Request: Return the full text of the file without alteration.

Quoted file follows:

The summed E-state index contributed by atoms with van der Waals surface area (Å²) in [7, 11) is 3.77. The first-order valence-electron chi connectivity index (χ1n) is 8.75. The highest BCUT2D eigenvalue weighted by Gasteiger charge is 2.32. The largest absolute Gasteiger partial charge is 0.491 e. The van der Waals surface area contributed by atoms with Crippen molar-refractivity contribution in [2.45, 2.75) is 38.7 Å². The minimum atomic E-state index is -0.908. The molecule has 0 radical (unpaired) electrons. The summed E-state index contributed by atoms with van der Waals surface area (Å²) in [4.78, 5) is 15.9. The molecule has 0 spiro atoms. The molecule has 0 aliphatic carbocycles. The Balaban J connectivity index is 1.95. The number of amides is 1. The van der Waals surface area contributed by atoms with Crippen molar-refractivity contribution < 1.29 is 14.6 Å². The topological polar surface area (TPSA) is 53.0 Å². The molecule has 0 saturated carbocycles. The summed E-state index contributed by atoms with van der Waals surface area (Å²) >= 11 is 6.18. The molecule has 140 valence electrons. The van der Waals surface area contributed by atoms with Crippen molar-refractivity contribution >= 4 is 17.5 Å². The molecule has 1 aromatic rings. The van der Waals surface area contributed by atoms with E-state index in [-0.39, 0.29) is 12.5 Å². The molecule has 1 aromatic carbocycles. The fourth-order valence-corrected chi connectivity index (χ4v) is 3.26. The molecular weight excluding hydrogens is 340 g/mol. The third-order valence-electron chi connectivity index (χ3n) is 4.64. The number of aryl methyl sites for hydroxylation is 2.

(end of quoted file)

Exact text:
The summed E-state index contributed by atoms with van der Waals surface area (Å²) in [7, 11) is 3.77. The first-order valence-electron chi connectivity index (χ1n) is 8.75. The highest BCUT2D eigenvalue weighted by Gasteiger charge is 2.32. The largest absolute Gasteiger partial charge is 0.491 e. The van der Waals surface area contributed by atoms with Crippen molar-refractivity contribution in [2.45, 2.75) is 38.7 Å². The minimum atomic E-state index is -0.908. The molecule has 0 radical (unpaired) electrons. The summed E-state index contributed by atoms with van der Waals surface area (Å²) in [4.78, 5) is 15.9. The molecule has 0 spiro atoms. The molecule has 0 aliphatic carbocycles. The Balaban J connectivity index is 1.95. The number of amides is 1. The van der Waals surface area contributed by atoms with Crippen molar-refractivity contribution < 1.29 is 14.6 Å². The topological polar surface area (TPSA) is 53.0 Å². The molecule has 0 saturated carbocycles. The summed E-state index contributed by atoms with van der Waals surface area (Å²) >= 11 is 6.18. The molecule has 140 valence electrons. The van der Waals surface area contributed by atoms with Crippen molar-refractivity contribution >= 4 is 17.5 Å². The molecule has 1 aromatic rings. The van der Waals surface area contributed by atoms with E-state index in [-0.39, 0.29) is 12.5 Å². The molecule has 1 aromatic carbocycles. The fourth-order valence-corrected chi connectivity index (χ4v) is 3.26. The molecular weight excluding hydrogens is 340 g/mol. The third-order valence-electron chi connectivity index (χ3n) is 4.64. The number of aryl methyl sites for hydroxylation is 2.